This op-ed ran in the State Journal on December 20, 2018.
Kids aren’t the only ones with wish lists this time of year. As Kentucky heads into the 2019 legislative session, lawmakers, lobbyists and engaged citizens are imagining a stronger commonwealth and drawing up policy agendas to take us there.
My colleagues and I recently looked at the state-level policies needed to build a Kentucky economy where – no matter where you’re from, your economic background, health, race, age or gender – everyone can prosper. The healthier, more educated and financially secure we are as individuals, families and communities, the more prosperous we’ll be as a state.
Our wish list includes:
- Improving job quality and economic security through policies like a higher minimum wage and a state earned income tax credit for low-income working families;
- Strengthening education for all of us from expanded childcare assistance and preschool to two years of tuition-free college;
- Building healthy, resilient communities with more affordable, accessible healthcare, addiction treatment and alternatives to incarceration that rehabilitate rather than lead to recidivism;
- Modernizing our water, electricity, broadband and road systems;
- And cleaning up tax breaks to invest in all these building blocks of a stronger commonwealth.
The evidence is clear: When we put people first, we grow and benefit together. But the policy path we’re on is inadequate to build a bright future that includes us all.
Kentucky’s incarceration rates are climbing, and skyrocketing tuition and student debt price many people out of a higher education and better job opportunities. Many Kentuckians can’t drink the water that comes from their faucets. Job growth has slowed in recent years compared to where we were, to our region and the nation. Low wages, unfair scheduling, and a lack of paid leave in low-quality jobs prevent too many Kentuckians from becoming economically secure.
Recent attacks on the safety net are making it even harder for people in such difficult situations – particularly Kentuckians of color who face deep-seated systemic barriers to economic security and opportunity, and Kentuckians in rural areas who are suffering the consequences of major economic shifts outside their control – to make ends meet and get ahead. In just the last year, the state has put up new barriers to workers’ compensation when people are hurt on the job and to SNAP nutrition assistance, the latter of which have led to more than 10,000 Kentuckians losing help getting food on the table. We can expect many to lose health care as similar new barriers to Medicaid are implemented in the months ahead.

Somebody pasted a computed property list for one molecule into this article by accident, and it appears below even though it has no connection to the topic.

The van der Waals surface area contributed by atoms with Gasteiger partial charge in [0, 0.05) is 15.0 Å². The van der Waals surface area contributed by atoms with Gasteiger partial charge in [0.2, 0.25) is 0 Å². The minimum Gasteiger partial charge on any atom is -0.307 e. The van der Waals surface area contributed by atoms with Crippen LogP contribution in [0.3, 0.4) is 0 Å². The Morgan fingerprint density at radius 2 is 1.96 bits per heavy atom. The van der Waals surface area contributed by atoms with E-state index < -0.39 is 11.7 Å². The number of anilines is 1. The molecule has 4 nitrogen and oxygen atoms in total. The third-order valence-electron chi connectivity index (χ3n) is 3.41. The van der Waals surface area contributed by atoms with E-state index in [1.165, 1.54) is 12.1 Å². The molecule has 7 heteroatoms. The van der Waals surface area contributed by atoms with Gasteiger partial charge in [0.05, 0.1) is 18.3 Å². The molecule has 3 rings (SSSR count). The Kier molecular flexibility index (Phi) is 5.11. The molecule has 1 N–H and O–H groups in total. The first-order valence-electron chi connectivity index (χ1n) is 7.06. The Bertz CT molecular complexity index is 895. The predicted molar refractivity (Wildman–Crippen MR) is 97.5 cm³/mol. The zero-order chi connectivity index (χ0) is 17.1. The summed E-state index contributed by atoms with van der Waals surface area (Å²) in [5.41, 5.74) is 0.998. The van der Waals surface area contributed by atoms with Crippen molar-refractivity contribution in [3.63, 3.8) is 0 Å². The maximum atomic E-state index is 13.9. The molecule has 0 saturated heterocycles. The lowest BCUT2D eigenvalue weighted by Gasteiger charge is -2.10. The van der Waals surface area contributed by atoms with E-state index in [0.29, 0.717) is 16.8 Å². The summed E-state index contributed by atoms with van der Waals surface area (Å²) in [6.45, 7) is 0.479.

Recent policy choices have deepened hardship across the commonwealth, but we didn’t get here overnight. And it will take a lasting commitment to remove barriers and bring about shared prosperity. But we can take smart steps forward in the 2019 General Assembly to put people and communities first.
For instance, there is a growing consensus around the need to reform our bail system so that people awaiting trial aren’t needlessly incarcerated when they can’t afford bail. The 2018 legislative Tax Expenditure Task Force has recommended bringing greater scrutiny to Kentucky’s plethora of expensive tax breaks. And a policy effort is gaining momentum that would help make sure pregnant workers get the reasonable on-the-job accommodations they need to stay healthy and employed.
Whether it’s wish lists, agendas or resolutions you’re making this time of year, let’s all commit to building a Kentucky economy that works for everyone.